Table of Contents
Explanation for Differential Diagnosis
Differential diagnosis is indispensable in exact evaluation of a particular medical condition. In reference to the case study, the middle aged female patient presented herself to the office complaining of a sore throat. A sore throat is indicative of possible diagnosis such as pharingitis, tonsillitis, peritonsillar abscess, tonsillar neoplasm or internal carotid aneurysm (Buttaro & Trybulski, 2013). Thus, there was need for an optimal approach in order to determine the cause of infection. Needless to say, differential diagnosis could help in avoiding long term complications. The sore throat could have been caused by direct infection of viruses or bacteria. In fact, Group A beta hemolytic streps account for most of the infection. It could have also been caused by allergic reactions. It was important to note that each cause has a defined sign and symptom for its identification. The ultimate diagnosis for the patient would have been tonsillar swelling without exudates. This was proved by physical examination that reveled the swelling. Further examination also indicated bilateral tender enlarged cervical nodes on the neck.
Role of Patient History and Physical Exam in Diagnosis
Patient history is essential in making a diagnosis. In this case, establishing the patient history was vital in ruling out other possible causes. For instance, according to the patient’s history, she denied contact with allergic substances. Consequently, the physician excluded allergy as the source of sore throat. Patient history is, therefore, important in differential diagnosis. The second role that patient history plays is to enable a physician understand the prognosis of a condition. For instance, some diseases are recurrent and could give an explanation on their current occurrence (Buttaro & Trybulski, 2013). In this case, the patient admitted that she had, in the past, suffered from strep throat. The doctor, therefore, attended to the patient having in mind a possible reoccurrence or poor treatment in the first case.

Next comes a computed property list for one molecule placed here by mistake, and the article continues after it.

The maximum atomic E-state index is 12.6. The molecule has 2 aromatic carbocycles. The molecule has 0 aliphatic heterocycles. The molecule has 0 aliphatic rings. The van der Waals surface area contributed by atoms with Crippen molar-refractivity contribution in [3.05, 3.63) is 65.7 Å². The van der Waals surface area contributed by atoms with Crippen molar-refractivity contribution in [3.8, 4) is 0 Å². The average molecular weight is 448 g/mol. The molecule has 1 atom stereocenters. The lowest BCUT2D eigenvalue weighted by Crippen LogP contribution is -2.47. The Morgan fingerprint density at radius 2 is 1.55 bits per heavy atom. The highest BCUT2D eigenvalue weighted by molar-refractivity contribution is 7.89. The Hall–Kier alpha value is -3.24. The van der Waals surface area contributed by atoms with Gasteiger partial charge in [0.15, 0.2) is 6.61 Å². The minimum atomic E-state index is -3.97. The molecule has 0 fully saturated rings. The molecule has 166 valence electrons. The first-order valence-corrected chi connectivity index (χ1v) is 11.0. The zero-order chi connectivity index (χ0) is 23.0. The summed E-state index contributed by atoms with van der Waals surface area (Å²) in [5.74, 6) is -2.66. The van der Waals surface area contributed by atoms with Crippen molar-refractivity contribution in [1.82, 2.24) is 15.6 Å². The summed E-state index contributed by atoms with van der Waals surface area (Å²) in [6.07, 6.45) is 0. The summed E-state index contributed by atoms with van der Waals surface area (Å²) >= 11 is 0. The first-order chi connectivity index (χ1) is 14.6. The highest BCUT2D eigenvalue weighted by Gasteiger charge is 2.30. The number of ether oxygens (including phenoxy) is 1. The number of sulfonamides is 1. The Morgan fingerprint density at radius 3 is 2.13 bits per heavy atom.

Similarly, physical examination is an imperative process in diagnosis. First and foremost, it provides physical signs and symptoms that point out to the disease. For instance, the patient had a temperature of 101 degrees Fahrenheit. Fever which indicates most infections. Physical examination also directly points to the organ where the problem lies. In this case, evaluation indicated bilateral tonsillar swelling without exudates (Simon, 2005). In essence, the physician carried out a detailed evaluation of head, eyes, ears, nose and throat. Evidently, physical examination is a quick way of obtaining possible signs and symptoms before a conclusion is made. Other diagnostic tests such as throat culture are essential but may take sufficient time before the result is obtained. In fact, physical examination acts as a primary source of information among patients who may not be in a position to explain their condition yet they are in need of immediate care (Buttaro & Trybulski, 2013).
Potential Patient Treatment
From the above discussion, it is evident that the patient had tonsillar swelling without exudates. Strep throat is a major cause of tonsillitis. The treatment of the above condition requires antibiotic therapy. For instance, as earlier stated, Group A beta Haemolytic strep are known to causes such infection. There are various drugs that could be used in this case. For example, antibiotics such as Augmentin and Bactoclav could be administered over five day period and the condition observed (Simon, 2005). These antibiotics are known to eliminate streptococcus bacteria among others. The antibiotic could have been administered twice a day. It is worth noting that the patient could not be treated using penicillin due to the fact that she was allergic to penicillin. The patient should also have taken pain killers such as paracetamol to eliminate the discomfort (Buttaro & Trybulski, 2013).
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